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Toronto Bike Share

There's nothing on the website indicating why people should sign up now, instead of waiting for next May (especially given that they charge your credit card as soon as you register); I guess they're just relying on people really wanting this system to get off the ground. I emailed the Bixi people and they said that, if you're one of the first 1,000 people, you're considered a "founding member", you get a different coloured bixi key (yay!), and there would be unspecified benefits for such members that would be revealed in the future. I've gotta say, not a lot of incentive to try to get people to sign up early.

I figure that they're either confident that they'll get the 1,000 people by November, or just not that great at marketing.
I just took a look at the Bixi site and I'm very disappointed with the coverage area. It should, at the very least, stretch north to Dupont, east to Broadview and west to Dufferin. As it stands it's limited to areas around the downtown subway stations. This is an area that is very convenient to navigate by transit. I was really looking forward to Bixi since I frequently travel from Wellesley and Parliament to King and Strachan, but both ends of my trip are outside of the service area!

It's the east and west ends of downtown that are best suited for Bixi because of they are fairly close to the centre but too far from the subway.

The coverage area was originally proposed as Broadview to High Park (based on 3,000 bikes).

But City Council cut them back to 1,000 bikes for phase 1. They had to cut the area down to keep the stations close together.

They have indicated, assuming they get the required members and sponsors to start-up; that they expect a roll-out like Montreal (the coverage area doubled in the first year of operation due to popularity). Its also been enlarged again since.

I think if we can just get them launched and off-ground, you'll see the coverage area grow dramatically by the end of 2011.
I'm glad to hear that major expansion could occur relatively quickly. With that in mind my concern is that with such a limited area they may not sell enough memberships to get it off the ground to begin with.
This is just on the Montreal Gazette website.

Bixi will post an operating profit this year and Montreal taxpayers will not be on the hook for the service's $33-million debt, nor will they subsidize bike-sharing systems in other cities, the man in charge of Bixi said yesterday.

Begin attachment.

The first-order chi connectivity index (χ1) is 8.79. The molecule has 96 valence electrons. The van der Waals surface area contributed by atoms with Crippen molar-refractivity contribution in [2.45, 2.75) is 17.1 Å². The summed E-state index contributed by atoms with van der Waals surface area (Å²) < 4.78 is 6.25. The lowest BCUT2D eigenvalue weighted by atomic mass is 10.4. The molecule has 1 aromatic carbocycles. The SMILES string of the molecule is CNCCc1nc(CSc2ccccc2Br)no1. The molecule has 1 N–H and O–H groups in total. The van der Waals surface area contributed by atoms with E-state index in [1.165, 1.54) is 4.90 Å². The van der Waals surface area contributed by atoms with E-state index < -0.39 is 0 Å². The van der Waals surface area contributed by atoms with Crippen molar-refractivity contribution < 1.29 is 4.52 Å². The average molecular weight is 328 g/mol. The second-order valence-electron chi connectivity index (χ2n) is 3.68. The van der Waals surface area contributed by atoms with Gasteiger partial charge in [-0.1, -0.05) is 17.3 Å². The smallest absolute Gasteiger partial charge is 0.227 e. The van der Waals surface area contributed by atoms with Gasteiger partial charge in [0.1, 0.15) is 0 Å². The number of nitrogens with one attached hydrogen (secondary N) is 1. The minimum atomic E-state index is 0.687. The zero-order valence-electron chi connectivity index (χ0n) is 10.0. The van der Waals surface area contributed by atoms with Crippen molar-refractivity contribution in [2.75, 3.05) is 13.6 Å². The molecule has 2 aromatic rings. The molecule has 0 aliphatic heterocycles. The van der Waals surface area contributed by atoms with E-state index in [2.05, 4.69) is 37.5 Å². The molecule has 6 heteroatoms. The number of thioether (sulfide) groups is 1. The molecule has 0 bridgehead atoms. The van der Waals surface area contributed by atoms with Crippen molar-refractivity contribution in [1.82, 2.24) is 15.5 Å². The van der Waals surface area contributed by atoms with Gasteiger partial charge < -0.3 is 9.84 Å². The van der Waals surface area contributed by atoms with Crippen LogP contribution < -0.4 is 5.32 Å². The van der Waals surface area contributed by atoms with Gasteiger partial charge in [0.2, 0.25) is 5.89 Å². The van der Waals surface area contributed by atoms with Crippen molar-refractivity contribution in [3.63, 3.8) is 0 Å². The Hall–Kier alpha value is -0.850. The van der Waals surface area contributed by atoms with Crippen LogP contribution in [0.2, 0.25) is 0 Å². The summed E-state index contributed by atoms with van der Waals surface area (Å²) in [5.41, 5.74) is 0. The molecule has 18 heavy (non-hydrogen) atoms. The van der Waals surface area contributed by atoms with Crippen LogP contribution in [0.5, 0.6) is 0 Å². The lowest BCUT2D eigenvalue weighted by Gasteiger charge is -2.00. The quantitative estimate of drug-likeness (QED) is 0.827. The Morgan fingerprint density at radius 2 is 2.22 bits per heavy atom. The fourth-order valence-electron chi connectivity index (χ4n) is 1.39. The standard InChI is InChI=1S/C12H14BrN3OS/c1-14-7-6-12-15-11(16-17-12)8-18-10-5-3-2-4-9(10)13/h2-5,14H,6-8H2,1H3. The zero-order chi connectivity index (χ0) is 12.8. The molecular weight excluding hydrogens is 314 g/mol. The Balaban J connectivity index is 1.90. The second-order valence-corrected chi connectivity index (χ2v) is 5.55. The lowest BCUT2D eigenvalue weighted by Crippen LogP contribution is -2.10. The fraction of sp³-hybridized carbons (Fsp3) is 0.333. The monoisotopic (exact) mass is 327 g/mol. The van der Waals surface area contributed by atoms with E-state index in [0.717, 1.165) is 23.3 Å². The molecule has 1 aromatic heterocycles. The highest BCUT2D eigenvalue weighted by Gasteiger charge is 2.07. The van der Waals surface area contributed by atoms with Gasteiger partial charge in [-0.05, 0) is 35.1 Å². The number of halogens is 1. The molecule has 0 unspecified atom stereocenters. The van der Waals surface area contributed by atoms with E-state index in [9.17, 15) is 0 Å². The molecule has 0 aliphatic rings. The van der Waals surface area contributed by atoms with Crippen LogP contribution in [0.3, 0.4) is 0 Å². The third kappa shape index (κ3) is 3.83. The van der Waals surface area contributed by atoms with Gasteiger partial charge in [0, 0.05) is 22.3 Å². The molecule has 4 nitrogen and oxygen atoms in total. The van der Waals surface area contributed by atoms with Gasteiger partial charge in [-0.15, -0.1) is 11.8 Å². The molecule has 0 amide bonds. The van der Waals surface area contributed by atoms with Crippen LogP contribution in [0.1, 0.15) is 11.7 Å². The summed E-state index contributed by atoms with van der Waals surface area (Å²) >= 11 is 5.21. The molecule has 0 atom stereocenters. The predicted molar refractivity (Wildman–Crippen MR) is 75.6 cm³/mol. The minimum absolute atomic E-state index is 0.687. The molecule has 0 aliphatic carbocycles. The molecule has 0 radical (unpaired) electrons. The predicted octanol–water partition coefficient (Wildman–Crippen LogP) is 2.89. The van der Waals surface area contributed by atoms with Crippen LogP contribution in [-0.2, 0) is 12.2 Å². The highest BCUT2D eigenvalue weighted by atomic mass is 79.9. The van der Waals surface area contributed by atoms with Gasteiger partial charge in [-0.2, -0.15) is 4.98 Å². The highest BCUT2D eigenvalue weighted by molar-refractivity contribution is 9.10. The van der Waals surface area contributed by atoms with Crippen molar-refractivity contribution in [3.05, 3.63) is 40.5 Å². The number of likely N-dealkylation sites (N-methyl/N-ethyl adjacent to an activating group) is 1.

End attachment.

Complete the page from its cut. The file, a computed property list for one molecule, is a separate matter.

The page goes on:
Roger Plamondon was reacting to news that the city's auditor general is investigating Bixi's finances, concerned that Bixi's debt will affect the city's bottom line.

A spokesperson for city auditor general Jacques Bergeron said he has requested information from the Public Bike System Co., the private company that runs Bixi, and will go over its books.

The PBSC is an offshoot of Stationnement de Montreal, the city parking authority, which in turn is an arm of the Board of Trade of Metropolitan Montreal.

Stationnement de Montreal lent the PBSC $33 million to launch Bixi.

Though Bixi bikes were road-tested by Montrealers after being designed here at the behest of city hall, Montreal has no written agreement with the PBSC spelling out details such as profit-sharing or the financing of international sales.

The PBSC has sold its system to several cities, most notably London, which last month launched a 6,600-bike system modelled on Bixi.

Since May, the city and the PBSC have been in talks to nail down Bixi's status and financing. Plamondon said several options are being

considered. "Is it leaving it as a not for profit? Is it something that should fall under more municipal control?"

Plamondon said the PBSC will post an operating profit in 2010, a year ahead of schedule. That's based on sales of 8,600 bikes to other cities and having 32,000 Montreal Bixi members by January. It currently has 28,000 but it expects to sell more over the next three months and via a Christmas promotion.

Plamondon said he's confident the auditor general will find the PBSC's business plan is "a very feasible one based on conservative hypothesis as to where we're going with Bixi internationally."

The plan says that "over the next five years we (will) generate enough cash flow to completely repay (our) debt," he added.

"The business plan makes it so that the system will not cost a penny to Montrealers. It's the expansion into other cities that permits us to fund" Montreal's Bixi.

But Bixi is causing cash flow problems at Stationnement de Montreal.

It remits money to the city annually, based on parking operations. For 2009, it owed $42.5 million, due by April 30, 2010, but because of its loan to the PBSC it could not pay that amount in full, said city spokesperson Bernard Larin.

A spokesperson for Stationnement de Montreal could not provide the amount outstanding or say when it will be repaid.

Larin said the outstanding amount will be paid at a later date, with interest.

"So no public money has been invested, because Stationnement de Montreal will reimburse the city," he said. "In the end, the city will make even more money because interest will be added to the amounts that are due by Stationnement Montreal."